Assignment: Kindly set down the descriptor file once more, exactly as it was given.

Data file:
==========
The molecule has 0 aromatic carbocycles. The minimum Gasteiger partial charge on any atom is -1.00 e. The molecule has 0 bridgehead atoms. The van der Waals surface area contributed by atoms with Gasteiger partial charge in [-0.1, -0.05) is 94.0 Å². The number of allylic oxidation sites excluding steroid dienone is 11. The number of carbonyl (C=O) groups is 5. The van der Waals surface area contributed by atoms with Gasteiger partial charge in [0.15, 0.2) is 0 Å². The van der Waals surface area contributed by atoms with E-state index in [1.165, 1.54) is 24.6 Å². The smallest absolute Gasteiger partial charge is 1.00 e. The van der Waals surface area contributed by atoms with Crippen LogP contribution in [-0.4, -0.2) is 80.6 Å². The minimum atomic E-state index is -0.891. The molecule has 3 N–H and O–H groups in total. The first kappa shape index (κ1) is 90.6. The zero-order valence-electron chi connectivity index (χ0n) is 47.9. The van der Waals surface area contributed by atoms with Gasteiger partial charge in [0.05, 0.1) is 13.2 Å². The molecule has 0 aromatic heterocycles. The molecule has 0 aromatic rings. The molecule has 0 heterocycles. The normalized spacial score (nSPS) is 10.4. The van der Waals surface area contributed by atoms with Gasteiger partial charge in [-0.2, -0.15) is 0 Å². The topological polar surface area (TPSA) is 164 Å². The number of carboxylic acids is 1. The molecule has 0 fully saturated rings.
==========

The molecule has 0 aromatic carbocycles. The minimum Gasteiger partial charge on any atom is -1.00 e. The molecule has 0 bridgehead atoms. The van der Waals surface area contributed by atoms with Gasteiger partial charge in [-0.1, -0.05) is 94.0 Å². The number of allylic oxidation sites excluding steroid dienone is 11. The number of carbonyl (C=O) groups is 5. The van der Waals surface area contributed by atoms with Gasteiger partial charge in [0.15, 0.2) is 0 Å². The van der Waals surface area contributed by atoms with E-state index in [1.165, 1.54) is 24.6 Å². The smallest absolute Gasteiger partial charge is 1.00 e. The van der Waals surface area contributed by atoms with Crippen LogP contribution in [-0.4, -0.2) is 80.6 Å². The minimum atomic E-state index is -0.891. The molecule has 3 N–H and O–H groups in total. The first kappa shape index (κ1) is 90.6. The zero-order valence-electron chi connectivity index (χ0n) is 47.9. The van der Waals surface area contributed by atoms with Gasteiger partial charge in [0.05, 0.1) is 13.2 Å². The molecule has 0 aromatic heterocycles. The molecule has 0 aromatic rings. The molecule has 0 heterocycles. The normalized spacial score (nSPS) is 10.4. The van der Waals surface area contributed by atoms with Gasteiger partial charge in [-0.2, -0.15) is 0 Å². The topological polar surface area (TPSA) is 164 Å². The number of carboxylic acids is 1. The molecule has 0 fully saturated rings.